“No! Oh, my god, NO! Don’t do it! They will run screaming from the classroom! They will sob and cry and refuse! I beg of you, do not do this!”
What could possibly cause such a vehemently negative reaction from a creative, seasoned teacher? I was chatting with this respected colleague about a project that I thought my 8th grade students would enjoy. As you can see, he didn’t exactly agree.
“You know there will be some kids who will love this - you can always find a creative writer or two in every class - but to assign this to all your students? Crazy. Impossible. Don’t do it.”
My daughter had introduced me to National Novel Writing Month (NaNoWriMo for short), a bold (and, admittedly, somewhat crazy) endeavor in which one attempts to write a draft of a novel in the month of November. I agreed with my colleague that it sounded like an impossible challenge to toss out to 13 year-olds, but I had discovered a fantastic organization that had transformed the adult version into a challenging yet accessible project that teachers could bring to their students.
The Young Writers Program of NaNoWriMo provides curriculum that supports both teachers and students in preparing for the November challenge, as well as tips for persevering throughout the month-long wild writing ride. Novel-writing workbooks are available as PDF downloads, a gold mine for teachers who may wonder how, if they’ve never written a novel themselves, they could possibly support their students in the task. The NaNoWriMo website (http://ywp.nanowrimo.org/) brings author pep talks, writing advice, and a social network for the students that inducts them into an enthusiastic writing community. This is all offered free of cost, and the good folks at the Young Writers Program are available online to support teachers throughout this bold challenge. Worried that an administrator won’t support your plan to cancel all English classwork and homework for a month so your students can write a novel? Not to worry: the Young Writers Program has tallied up the many ways that NaNoWriMo meets the Common Core Standards.
I’m so glad I ignored my friend’s advice (I know he meant well; I mean - really! - who thinks it’s a good idea to frighten 8th graders with the longest writing assignment they’ve ever seen?). But when I introduced the project to my 8th graders in 2011, in spite of some fear and trepidation, nearly every student eventually became immersed in the joys of creating their own story; of owning the plot, characters, settings, and conflicts; of making the many writerly decisions that must be made when crafting a story of such length. They celebrated one another’s achievements as they watched their word counts grow towards their goals; they shared strategies for breaking through writers’ block; they jumped into one another’s Google Docs to comment on (and give wild suggestions to) each other during writing time. And when the month was over, that first brave group of students celebrated when 96% of them reached their goal by November 30. The remaining 4%? They just kept writing, because even if NaNoWriMo ended, these kids still had stories to finish writing.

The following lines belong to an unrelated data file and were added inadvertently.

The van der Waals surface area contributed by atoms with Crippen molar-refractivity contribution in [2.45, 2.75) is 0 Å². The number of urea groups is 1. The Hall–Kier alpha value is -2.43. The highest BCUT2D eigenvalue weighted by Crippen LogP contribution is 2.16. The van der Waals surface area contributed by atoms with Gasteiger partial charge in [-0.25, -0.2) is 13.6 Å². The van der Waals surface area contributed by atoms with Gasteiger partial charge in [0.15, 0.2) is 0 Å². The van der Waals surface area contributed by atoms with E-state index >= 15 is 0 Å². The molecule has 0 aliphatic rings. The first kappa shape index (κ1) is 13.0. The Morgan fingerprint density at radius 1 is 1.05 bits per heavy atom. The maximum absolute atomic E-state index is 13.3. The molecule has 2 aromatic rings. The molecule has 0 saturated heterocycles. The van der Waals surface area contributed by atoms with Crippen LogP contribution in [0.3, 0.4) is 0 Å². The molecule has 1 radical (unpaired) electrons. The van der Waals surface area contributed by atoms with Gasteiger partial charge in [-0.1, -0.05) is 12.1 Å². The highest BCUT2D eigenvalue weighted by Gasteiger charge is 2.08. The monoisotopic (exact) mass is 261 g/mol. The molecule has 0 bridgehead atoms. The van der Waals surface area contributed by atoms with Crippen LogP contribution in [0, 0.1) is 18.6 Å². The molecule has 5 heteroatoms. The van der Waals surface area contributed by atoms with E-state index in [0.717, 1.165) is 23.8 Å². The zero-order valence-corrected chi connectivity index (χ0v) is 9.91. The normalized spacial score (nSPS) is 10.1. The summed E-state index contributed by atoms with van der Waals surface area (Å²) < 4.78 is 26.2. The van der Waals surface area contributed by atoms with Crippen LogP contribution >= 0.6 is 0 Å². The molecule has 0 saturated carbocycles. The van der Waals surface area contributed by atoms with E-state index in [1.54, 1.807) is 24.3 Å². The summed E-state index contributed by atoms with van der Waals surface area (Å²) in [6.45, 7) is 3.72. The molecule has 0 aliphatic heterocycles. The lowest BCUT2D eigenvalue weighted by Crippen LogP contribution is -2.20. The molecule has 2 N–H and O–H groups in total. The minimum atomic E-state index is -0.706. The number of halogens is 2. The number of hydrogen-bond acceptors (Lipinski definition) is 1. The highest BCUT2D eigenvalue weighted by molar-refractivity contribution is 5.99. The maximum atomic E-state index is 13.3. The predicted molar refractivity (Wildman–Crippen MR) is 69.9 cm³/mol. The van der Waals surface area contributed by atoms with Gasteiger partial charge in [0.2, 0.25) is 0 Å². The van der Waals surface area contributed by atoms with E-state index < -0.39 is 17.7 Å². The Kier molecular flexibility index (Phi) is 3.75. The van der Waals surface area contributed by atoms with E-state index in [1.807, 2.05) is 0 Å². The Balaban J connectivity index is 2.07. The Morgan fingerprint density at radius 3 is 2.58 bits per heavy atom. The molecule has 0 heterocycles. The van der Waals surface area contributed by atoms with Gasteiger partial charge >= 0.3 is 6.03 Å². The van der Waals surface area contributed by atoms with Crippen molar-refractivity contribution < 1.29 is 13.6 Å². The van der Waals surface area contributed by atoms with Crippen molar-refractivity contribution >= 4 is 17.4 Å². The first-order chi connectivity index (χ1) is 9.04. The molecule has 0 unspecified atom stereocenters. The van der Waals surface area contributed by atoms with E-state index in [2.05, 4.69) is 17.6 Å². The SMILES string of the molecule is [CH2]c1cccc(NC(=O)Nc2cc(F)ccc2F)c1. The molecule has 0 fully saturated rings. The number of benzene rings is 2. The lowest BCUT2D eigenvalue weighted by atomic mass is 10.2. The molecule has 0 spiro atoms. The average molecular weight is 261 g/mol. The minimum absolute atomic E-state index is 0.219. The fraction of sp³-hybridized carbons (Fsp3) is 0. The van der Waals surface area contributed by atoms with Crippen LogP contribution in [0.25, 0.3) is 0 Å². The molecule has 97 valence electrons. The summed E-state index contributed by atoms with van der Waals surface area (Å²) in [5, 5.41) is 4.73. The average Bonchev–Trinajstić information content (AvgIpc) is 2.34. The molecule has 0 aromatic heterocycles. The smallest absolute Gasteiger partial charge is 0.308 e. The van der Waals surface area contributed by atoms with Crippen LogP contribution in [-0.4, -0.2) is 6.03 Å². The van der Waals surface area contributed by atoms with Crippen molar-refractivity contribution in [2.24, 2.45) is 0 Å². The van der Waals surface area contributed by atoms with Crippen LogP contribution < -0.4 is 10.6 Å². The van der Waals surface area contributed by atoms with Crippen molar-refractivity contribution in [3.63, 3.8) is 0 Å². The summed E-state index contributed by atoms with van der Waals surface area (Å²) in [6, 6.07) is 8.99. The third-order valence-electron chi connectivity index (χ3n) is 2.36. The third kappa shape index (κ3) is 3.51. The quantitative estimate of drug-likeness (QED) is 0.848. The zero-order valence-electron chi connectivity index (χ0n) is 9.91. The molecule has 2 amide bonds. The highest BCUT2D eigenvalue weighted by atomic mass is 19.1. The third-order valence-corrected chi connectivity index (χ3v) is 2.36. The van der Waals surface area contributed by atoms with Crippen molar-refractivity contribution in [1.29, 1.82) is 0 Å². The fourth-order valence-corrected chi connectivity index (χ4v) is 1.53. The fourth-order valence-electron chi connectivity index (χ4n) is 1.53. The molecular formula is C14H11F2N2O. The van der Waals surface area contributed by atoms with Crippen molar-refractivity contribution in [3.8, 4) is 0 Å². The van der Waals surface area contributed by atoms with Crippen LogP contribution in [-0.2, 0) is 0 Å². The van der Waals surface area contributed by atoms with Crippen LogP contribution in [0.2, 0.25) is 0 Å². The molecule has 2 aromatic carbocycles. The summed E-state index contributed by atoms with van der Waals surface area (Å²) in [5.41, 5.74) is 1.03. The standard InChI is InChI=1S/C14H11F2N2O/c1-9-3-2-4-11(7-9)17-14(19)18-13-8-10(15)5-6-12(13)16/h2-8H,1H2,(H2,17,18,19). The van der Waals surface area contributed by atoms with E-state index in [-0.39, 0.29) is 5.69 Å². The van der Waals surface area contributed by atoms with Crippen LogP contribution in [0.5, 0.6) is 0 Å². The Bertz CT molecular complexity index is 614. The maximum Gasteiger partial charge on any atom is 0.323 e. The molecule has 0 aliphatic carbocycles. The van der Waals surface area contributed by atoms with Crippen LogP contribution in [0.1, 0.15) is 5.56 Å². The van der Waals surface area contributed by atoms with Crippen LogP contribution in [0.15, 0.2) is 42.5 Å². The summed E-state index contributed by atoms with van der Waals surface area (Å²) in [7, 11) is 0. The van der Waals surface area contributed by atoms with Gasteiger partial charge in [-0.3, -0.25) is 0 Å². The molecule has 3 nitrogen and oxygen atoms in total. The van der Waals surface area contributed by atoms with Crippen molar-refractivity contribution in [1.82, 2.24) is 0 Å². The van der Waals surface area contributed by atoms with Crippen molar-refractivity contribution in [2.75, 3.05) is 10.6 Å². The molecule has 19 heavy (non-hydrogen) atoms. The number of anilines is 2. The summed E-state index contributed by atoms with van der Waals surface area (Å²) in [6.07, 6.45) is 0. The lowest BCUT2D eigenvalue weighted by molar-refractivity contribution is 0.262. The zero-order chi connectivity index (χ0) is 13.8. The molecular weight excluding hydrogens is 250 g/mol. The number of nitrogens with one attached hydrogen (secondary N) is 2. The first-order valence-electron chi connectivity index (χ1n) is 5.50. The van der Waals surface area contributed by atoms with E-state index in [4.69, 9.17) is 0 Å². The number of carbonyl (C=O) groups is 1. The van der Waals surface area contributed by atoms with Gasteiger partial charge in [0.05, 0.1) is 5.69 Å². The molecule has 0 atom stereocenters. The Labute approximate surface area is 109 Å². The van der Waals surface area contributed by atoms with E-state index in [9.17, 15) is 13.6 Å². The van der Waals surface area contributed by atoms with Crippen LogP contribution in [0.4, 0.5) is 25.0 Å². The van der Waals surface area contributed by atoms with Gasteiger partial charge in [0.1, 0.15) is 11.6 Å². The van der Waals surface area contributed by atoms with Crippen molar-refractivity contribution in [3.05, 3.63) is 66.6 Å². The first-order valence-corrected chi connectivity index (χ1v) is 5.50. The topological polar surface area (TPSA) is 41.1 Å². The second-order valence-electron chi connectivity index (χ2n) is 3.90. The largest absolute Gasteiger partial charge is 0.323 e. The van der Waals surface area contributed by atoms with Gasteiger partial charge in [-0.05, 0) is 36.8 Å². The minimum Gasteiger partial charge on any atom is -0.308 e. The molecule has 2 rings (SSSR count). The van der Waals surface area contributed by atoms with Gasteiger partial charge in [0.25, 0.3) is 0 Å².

Every year now since 2012, every single 8th grader at our school jumps on board the novel-writing train, and the campus buzzes with nearly 500 novelists chatting at lunch about their stories: “How many words did you write today?” “Listen to my dystopian world idea!” “I had to kill off a character yesterday!” And even though we eventually have to set aside our novels and move on to expository writing, many of our students make time to revise, edit, and complete a final draft of their novel, which they then publish and sell on Amazon.com (https://www.amazon.com/gp/richpub/listmania/fullview/R3IWOK0I7X0W4E).
There is a sweet spot that we need to find for our students, that magic place between too easy and too hard. Our students want to be challenged, they want to be engaged in their learning, and endeavors like NaNoWriMo give them that opportunity. How can we argue with a response like this from Jessie, a not-so-enthusiastic student who fell in love with writing that year:
“It made me think that a lot of things could be possible in the world. I mean I am thirteen years old and I just wrote my own dang novel! How cool is that?”
Let’s find those challenges for our kids, those seemingly impossible tasks that make them feel like “lots of things could be possible in the world.” They deserve to #ThinkPossible.
This piece was originally submitted to our community forums by a reader. Due to audience interest, we've preserved it. The opinions expressed here are the writer's own.